• Thanks Smidge! I must confess, the chicken coop/hen house is half garden shed too. So the little ladies don’t get the whole place to themselves. They have to share. 🙂 My oldest keeps telling us that if she can’t find affordable rent, she’s moving into the garden shed. Hahaha!
      I don’t have a lot of space here, in fact, I’m not even considered suburban, but city. About a 12,000 square foot lot on the side of a mountain. It’s an older section of our little town, built back in the 1960’s. So lots are larger and homes small and quaint. (Although we’re still in the middle of remodeling so not sure how quaint it looks at the moment) Luckily, we have some favorable city restrictions on chickens and many people on our mountain now keep them. It’ll be fun, and delicious all at the same time.

  13. Who do I compliment first…you or Ranger Craig. A terrific job by both of you. I’ve just returned to New Hampshire and will be inspecting our orchard today. Hopefully the pears are ripening nicely. This a a great recipe for using some of them.

    • Thank you Karen! I’m completely in love with my chicken coop! My husband did a great job. It’s amazing the little things in life that can make us happy. 🙂 The tart is so lovely. It’s a savory tart, but the pears add a gentle sweetness that beautifully compliments the Cambozola cheese. I love this for lunch with a salad of mixed baby greens. 🙂 Have a beautiful week back in New Hampshire!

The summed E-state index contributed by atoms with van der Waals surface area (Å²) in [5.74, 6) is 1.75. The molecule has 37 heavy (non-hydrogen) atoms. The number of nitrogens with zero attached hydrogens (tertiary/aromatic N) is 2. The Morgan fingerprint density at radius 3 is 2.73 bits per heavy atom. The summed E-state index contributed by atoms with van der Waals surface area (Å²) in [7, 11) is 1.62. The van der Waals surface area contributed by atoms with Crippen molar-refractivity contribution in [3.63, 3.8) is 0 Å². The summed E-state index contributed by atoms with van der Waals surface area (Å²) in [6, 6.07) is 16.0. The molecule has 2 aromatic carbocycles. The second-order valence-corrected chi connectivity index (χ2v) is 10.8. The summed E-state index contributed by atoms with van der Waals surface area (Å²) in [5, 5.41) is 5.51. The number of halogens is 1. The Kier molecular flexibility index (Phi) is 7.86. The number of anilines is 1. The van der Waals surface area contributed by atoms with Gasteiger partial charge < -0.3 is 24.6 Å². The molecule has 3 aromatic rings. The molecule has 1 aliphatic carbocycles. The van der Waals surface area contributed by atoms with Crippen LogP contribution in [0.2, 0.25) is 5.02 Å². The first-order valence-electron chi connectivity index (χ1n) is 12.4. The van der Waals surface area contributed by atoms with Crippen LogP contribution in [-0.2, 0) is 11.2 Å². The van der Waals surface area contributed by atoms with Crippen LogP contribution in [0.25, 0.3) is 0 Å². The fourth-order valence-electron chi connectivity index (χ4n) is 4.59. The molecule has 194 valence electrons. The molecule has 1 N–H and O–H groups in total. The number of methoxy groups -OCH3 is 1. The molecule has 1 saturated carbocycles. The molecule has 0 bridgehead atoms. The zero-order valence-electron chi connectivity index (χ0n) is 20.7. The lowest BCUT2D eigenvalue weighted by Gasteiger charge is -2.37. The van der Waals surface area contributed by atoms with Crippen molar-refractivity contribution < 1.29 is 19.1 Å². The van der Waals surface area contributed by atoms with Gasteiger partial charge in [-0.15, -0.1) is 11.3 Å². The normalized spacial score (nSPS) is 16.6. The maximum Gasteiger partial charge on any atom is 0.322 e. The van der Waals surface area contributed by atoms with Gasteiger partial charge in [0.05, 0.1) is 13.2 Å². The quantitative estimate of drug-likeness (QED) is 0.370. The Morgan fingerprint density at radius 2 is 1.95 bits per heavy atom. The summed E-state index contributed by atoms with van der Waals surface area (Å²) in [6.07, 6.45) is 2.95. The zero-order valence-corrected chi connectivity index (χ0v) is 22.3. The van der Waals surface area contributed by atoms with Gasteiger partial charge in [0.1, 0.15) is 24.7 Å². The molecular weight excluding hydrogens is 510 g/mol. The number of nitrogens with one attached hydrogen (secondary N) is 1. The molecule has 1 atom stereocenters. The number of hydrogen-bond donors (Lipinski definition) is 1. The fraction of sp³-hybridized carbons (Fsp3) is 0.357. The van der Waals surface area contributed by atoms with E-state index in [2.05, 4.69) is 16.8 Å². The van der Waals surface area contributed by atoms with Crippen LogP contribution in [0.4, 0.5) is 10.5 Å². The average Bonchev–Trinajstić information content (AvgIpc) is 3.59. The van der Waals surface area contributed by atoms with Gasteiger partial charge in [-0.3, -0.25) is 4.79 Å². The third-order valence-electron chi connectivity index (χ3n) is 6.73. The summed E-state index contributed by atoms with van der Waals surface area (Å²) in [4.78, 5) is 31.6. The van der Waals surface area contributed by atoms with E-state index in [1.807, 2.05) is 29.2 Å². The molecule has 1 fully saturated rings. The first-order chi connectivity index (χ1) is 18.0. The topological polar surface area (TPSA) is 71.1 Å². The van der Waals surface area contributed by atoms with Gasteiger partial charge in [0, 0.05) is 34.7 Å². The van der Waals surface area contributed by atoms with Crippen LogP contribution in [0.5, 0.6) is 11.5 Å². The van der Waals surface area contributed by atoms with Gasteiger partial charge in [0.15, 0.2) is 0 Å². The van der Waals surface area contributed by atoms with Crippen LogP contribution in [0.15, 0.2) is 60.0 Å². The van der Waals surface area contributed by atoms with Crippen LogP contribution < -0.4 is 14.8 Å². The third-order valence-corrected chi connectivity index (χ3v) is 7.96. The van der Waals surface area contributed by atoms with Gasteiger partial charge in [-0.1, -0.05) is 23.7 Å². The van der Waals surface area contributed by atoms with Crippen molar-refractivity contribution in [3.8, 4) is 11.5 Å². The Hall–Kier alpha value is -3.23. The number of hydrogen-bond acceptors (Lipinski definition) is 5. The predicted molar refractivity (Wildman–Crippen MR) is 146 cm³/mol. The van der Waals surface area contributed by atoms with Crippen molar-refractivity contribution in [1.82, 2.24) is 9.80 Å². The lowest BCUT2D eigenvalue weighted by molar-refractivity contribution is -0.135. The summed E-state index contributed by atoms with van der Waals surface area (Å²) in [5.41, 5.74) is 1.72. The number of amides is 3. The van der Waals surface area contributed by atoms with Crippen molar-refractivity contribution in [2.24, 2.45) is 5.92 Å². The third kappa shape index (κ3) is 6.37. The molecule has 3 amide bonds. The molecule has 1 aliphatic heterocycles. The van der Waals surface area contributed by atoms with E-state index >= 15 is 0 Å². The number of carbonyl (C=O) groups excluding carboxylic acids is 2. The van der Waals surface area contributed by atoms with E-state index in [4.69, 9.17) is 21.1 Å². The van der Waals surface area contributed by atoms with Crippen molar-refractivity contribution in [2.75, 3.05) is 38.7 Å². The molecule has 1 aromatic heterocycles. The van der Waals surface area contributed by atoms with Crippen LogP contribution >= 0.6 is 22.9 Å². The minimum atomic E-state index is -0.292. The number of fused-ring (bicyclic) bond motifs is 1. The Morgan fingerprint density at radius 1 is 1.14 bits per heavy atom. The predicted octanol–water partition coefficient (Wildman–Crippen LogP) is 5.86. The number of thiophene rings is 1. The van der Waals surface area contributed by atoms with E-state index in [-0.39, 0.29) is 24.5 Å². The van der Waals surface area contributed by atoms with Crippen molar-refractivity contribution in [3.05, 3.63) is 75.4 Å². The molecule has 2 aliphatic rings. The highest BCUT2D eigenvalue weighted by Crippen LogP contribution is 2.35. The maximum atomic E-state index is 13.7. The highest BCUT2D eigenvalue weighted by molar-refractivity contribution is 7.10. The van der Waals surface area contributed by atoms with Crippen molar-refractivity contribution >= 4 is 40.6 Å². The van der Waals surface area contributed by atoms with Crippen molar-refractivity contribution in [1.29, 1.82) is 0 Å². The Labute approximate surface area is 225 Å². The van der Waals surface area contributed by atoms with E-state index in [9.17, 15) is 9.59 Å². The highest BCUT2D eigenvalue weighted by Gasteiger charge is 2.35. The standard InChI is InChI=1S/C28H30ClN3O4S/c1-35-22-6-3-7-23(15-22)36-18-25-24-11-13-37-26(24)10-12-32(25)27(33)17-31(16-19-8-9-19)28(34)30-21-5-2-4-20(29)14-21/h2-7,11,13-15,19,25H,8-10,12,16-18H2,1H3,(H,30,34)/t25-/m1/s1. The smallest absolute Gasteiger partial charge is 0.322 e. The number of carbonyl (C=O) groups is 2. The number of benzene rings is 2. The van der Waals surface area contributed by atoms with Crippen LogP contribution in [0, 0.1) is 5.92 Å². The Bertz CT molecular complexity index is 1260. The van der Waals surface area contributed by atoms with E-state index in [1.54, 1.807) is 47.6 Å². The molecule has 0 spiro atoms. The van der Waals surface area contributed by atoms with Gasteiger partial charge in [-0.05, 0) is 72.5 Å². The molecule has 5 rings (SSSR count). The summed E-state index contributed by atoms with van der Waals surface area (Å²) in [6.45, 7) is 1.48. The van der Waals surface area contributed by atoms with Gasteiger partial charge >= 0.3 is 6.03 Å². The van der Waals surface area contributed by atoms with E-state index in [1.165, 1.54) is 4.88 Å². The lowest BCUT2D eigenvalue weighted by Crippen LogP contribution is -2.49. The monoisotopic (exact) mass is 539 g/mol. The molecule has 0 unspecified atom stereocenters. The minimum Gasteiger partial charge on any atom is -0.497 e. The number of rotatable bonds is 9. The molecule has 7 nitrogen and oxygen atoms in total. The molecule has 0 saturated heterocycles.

14. What a great looking tart, but what I adore the most is the chicken coup! Fantastic. A lot better than ours :d Though ours does a great job too. When I’m a little older I think I shall get some of my own, not my parent’s, and make a fabulous coup like that!

    • Hahaha! I love the tart too but I’m totally in love with my new chicken coop! It’s really half garden shed and half chicken coop/hen house. So it is nicely multi-purpose. And of course, we wanted the little ladies to have a lovely home in which to produce lots of delicious eggs. 🙂 And I think you should have your very own chicken coop with some beautiful Welsh chickens. Would make for some great posts!

  15. I want to come back as a chicken to live at your house – I promise to lay lots and lots of eggs. 😉 Oh Karista, what a magnificent job your hubby has done and the tart looks and sounds positively moreish.
    🙂 Mandy